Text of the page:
Everyone who witnessed this event agrees that it was very courageous. Harry had diffused a situation in which someone could have been seriously hurt or worse. Peter Nelson who attended our reunion also witnessed this event and wrote that there was a lot of hot air that day on the matter and that this rendition gives a fair picture of the incident. He also wrote Harry is a guy with guts I must say. I have included some of Peter’s information in the relating of this event to provide more detail.
Harry shrugs it off saying there was no danger and it was the only thing to be done. Additionally he wrote the following after reading this rendition of the event. The incident is still a little vague but your version is similar to David’s telling it again at our luncheon, he certainly can tell a story as well as stretch it out. I will iterate that I don’t consider the whole incident as a big deal. As I have said to you at the lunch, I knew him reasonably well because he had been on the job for a fair while and I reckon I knew how to handle him because when all is said and done he did respect authority.
|ATL systems serve Australia's richest race|
Having looked at memories of the Julius totes in Melbourne here is a page from a company booklet titled ATL International name in betting systems. There is no date on this document however a photograph on this page is annotated Silver Knight returns to scale after winning the 1971 Melbourne Cup. Additionally it can be deduced from the last 2 sentences below, that it was written in 1972.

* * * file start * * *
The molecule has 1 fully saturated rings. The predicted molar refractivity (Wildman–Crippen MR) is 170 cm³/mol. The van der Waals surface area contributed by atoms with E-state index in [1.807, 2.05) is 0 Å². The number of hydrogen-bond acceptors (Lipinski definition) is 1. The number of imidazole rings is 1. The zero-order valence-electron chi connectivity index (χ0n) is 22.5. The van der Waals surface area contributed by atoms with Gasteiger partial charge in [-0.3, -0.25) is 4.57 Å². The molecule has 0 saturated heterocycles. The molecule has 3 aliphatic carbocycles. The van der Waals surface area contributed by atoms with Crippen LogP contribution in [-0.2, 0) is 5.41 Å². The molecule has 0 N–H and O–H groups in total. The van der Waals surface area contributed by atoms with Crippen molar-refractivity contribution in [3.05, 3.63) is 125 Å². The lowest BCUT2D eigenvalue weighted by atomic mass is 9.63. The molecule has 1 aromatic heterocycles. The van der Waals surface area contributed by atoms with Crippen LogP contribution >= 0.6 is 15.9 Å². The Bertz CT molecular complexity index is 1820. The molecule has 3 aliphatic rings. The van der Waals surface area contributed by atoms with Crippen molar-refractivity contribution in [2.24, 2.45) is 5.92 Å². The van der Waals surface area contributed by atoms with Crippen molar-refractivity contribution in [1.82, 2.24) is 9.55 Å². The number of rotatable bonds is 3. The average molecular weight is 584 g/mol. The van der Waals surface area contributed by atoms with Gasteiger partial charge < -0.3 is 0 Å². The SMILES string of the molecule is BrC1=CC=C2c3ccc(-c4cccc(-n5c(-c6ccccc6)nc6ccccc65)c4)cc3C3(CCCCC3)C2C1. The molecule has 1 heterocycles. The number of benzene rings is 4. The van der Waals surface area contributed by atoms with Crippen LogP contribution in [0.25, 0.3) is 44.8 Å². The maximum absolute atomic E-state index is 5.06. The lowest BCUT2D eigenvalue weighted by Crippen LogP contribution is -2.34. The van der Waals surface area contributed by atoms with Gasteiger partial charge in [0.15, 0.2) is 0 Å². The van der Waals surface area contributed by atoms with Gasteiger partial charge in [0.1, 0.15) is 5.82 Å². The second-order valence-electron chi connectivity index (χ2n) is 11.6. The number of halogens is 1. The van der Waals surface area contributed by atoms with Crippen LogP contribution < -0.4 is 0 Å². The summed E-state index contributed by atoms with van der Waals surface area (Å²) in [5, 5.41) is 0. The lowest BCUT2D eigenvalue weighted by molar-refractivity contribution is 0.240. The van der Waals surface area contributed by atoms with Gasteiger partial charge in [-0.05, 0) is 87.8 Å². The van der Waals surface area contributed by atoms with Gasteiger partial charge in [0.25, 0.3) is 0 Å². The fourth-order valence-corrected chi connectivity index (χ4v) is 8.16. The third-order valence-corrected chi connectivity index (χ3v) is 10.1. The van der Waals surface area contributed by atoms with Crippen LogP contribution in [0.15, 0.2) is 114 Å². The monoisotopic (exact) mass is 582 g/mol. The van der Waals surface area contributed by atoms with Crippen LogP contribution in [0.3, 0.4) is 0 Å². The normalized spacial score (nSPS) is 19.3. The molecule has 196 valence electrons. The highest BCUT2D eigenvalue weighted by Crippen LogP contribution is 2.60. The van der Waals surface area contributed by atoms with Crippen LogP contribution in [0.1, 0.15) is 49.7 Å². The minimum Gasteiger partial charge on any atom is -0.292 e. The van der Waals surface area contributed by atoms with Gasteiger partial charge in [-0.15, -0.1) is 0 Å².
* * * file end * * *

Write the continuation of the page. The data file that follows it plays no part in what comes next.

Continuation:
The turf at Fleminton Racecourse in Victoria has been cut by the hooves of many great racehorses, from Phar Lap and Peter Pan to record holder Rain Lover.
The Victoria Racing club's Melbourne Cup is the one race each year that Australia stops to listen to or watch.
Some $30 million changes hands in betting on this racing classic on Cup day ... $1 million on the Flemington Racecourse alone in its Totalisator handle for this great two-miler.
ATL has a thoroughbred at Flemington, not only for the Cup and for the Derby but for all the other great races on this famous Australian course.
ATL's thoroughbred has been bred to stay ... like for 41 years.